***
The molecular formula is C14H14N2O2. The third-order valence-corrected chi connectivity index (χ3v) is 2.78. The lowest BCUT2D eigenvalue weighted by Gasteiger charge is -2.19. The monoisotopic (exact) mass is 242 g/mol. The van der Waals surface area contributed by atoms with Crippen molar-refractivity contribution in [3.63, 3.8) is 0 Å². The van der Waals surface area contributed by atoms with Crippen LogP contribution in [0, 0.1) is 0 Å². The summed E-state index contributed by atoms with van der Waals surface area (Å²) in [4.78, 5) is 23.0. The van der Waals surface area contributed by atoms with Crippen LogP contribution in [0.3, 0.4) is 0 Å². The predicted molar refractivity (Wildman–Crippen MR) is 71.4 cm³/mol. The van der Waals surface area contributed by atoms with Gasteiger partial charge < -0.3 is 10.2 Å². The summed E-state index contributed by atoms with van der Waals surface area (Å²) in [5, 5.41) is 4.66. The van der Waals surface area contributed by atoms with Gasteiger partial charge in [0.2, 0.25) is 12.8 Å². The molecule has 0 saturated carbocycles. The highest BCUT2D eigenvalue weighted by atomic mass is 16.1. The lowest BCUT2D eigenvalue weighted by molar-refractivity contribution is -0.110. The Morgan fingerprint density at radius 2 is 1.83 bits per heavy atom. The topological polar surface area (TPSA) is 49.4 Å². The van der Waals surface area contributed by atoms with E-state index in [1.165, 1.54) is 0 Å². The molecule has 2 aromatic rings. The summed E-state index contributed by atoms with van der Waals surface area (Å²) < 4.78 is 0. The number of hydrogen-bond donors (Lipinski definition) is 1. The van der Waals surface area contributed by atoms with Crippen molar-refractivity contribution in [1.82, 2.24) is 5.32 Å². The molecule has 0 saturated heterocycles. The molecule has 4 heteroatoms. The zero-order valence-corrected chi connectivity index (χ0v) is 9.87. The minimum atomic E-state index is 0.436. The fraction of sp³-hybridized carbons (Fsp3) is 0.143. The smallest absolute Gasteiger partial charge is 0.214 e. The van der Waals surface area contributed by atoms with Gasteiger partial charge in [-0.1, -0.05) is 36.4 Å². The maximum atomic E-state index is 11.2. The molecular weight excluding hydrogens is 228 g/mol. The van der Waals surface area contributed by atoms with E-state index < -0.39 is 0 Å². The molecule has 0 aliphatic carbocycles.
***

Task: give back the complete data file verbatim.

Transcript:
The molecular formula is C14H14N2O2. The third-order valence-corrected chi connectivity index (χ3v) is 2.78. The lowest BCUT2D eigenvalue weighted by Gasteiger charge is -2.19. The monoisotopic (exact) mass is 242 g/mol. The van der Waals surface area contributed by atoms with Crippen molar-refractivity contribution in [3.63, 3.8) is 0 Å². The van der Waals surface area contributed by atoms with Crippen LogP contribution in [0, 0.1) is 0 Å². The summed E-state index contributed by atoms with van der Waals surface area (Å²) in [4.78, 5) is 23.0. The van der Waals surface area contributed by atoms with Crippen LogP contribution in [0.3, 0.4) is 0 Å². The predicted molar refractivity (Wildman–Crippen MR) is 71.4 cm³/mol. The van der Waals surface area contributed by atoms with Gasteiger partial charge < -0.3 is 10.2 Å². The summed E-state index contributed by atoms with van der Waals surface area (Å²) in [5, 5.41) is 4.66. The van der Waals surface area contributed by atoms with Gasteiger partial charge in [0.2, 0.25) is 12.8 Å². The molecule has 0 saturated carbocycles. The highest BCUT2D eigenvalue weighted by atomic mass is 16.1. The lowest BCUT2D eigenvalue weighted by molar-refractivity contribution is -0.110. The Morgan fingerprint density at radius 2 is 1.83 bits per heavy atom. The topological polar surface area (TPSA) is 49.4 Å². The van der Waals surface area contributed by atoms with E-state index in [1.165, 1.54) is 0 Å². The molecule has 2 aromatic rings. The summed E-state index contributed by atoms with van der Waals surface area (Å²) < 4.78 is 0. The number of hydrogen-bond donors (Lipinski definition) is 1. The van der Waals surface area contributed by atoms with Crippen molar-refractivity contribution in [1.82, 2.24) is 5.32 Å². The molecule has 0 saturated heterocycles. The molecule has 4 heteroatoms. The zero-order valence-corrected chi connectivity index (χ0v) is 9.87. The minimum atomic E-state index is 0.436. The fraction of sp³-hybridized carbons (Fsp3) is 0.143. The smallest absolute Gasteiger partial charge is 0.214 e. The van der Waals surface area contributed by atoms with Gasteiger partial charge in [-0.1, -0.05) is 36.4 Å². The maximum atomic E-state index is 11.2. The molecular weight excluding hydrogens is 228 g/mol. The van der Waals surface area contributed by atoms with E-state index < -0.39 is 0 Å². The molecule has 0 aliphatic carbocycles.